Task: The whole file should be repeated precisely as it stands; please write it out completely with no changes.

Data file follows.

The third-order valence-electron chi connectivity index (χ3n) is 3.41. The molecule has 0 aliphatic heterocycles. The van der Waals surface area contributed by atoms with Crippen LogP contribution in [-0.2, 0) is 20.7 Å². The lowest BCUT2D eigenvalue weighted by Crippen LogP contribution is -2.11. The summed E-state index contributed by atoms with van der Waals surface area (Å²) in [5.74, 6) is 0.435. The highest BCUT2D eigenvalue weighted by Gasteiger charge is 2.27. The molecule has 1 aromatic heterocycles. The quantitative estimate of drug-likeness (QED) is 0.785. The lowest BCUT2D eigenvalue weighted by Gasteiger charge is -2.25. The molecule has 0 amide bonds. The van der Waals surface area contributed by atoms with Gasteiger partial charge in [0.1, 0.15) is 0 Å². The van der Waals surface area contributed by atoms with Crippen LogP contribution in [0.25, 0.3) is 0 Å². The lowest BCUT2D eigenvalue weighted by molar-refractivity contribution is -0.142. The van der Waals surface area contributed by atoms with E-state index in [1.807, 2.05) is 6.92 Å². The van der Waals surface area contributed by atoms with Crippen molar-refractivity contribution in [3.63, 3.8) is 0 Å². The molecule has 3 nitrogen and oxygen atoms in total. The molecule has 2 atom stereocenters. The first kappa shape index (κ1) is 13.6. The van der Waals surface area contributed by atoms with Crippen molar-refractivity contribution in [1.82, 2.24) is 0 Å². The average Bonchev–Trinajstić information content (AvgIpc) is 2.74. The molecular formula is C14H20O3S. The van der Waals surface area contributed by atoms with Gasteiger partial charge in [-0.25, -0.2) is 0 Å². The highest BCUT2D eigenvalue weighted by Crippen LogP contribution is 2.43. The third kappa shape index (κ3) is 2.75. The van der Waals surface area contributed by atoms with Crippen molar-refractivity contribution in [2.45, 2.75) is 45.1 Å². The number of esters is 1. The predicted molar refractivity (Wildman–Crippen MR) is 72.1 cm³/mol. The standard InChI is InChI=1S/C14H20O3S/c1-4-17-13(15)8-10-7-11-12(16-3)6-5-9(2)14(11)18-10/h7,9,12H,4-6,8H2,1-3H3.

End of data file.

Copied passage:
The third-order valence-electron chi connectivity index (χ3n) is 3.41. The molecule has 0 aliphatic heterocycles. The van der Waals surface area contributed by atoms with Crippen LogP contribution in [-0.2, 0) is 20.7 Å². The lowest BCUT2D eigenvalue weighted by Crippen LogP contribution is -2.11. The summed E-state index contributed by atoms with van der Waals surface area (Å²) in [5.74, 6) is 0.435. The highest BCUT2D eigenvalue weighted by Gasteiger charge is 2.27. The molecule has 1 aromatic heterocycles. The quantitative estimate of drug-likeness (QED) is 0.785. The lowest BCUT2D eigenvalue weighted by Gasteiger charge is -2.25. The molecule has 0 amide bonds. The van der Waals surface area contributed by atoms with Gasteiger partial charge in [0.1, 0.15) is 0 Å². The van der Waals surface area contributed by atoms with Crippen LogP contribution in [0.25, 0.3) is 0 Å². The lowest BCUT2D eigenvalue weighted by molar-refractivity contribution is -0.142. The van der Waals surface area contributed by atoms with E-state index in [1.807, 2.05) is 6.92 Å². The van der Waals surface area contributed by atoms with Crippen molar-refractivity contribution in [3.63, 3.8) is 0 Å². The molecule has 3 nitrogen and oxygen atoms in total. The molecule has 2 atom stereocenters. The first kappa shape index (κ1) is 13.6. The van der Waals surface area contributed by atoms with Crippen molar-refractivity contribution in [1.82, 2.24) is 0 Å². The average Bonchev–Trinajstić information content (AvgIpc) is 2.74. The molecular formula is C14H20O3S. The van der Waals surface area contributed by atoms with Gasteiger partial charge in [-0.25, -0.2) is 0 Å². The highest BCUT2D eigenvalue weighted by Crippen LogP contribution is 2.43. The third kappa shape index (κ3) is 2.75. The van der Waals surface area contributed by atoms with Crippen molar-refractivity contribution in [2.45, 2.75) is 45.1 Å². The number of esters is 1. The predicted molar refractivity (Wildman–Crippen MR) is 72.1 cm³/mol. The standard InChI is InChI=1S/C14H20O3S/c1-4-17-13(15)8-10-7-11-12(16-3)6-5-9(2)14(11)18-10/h7,9,12H,4-6,8H2,1-3H3.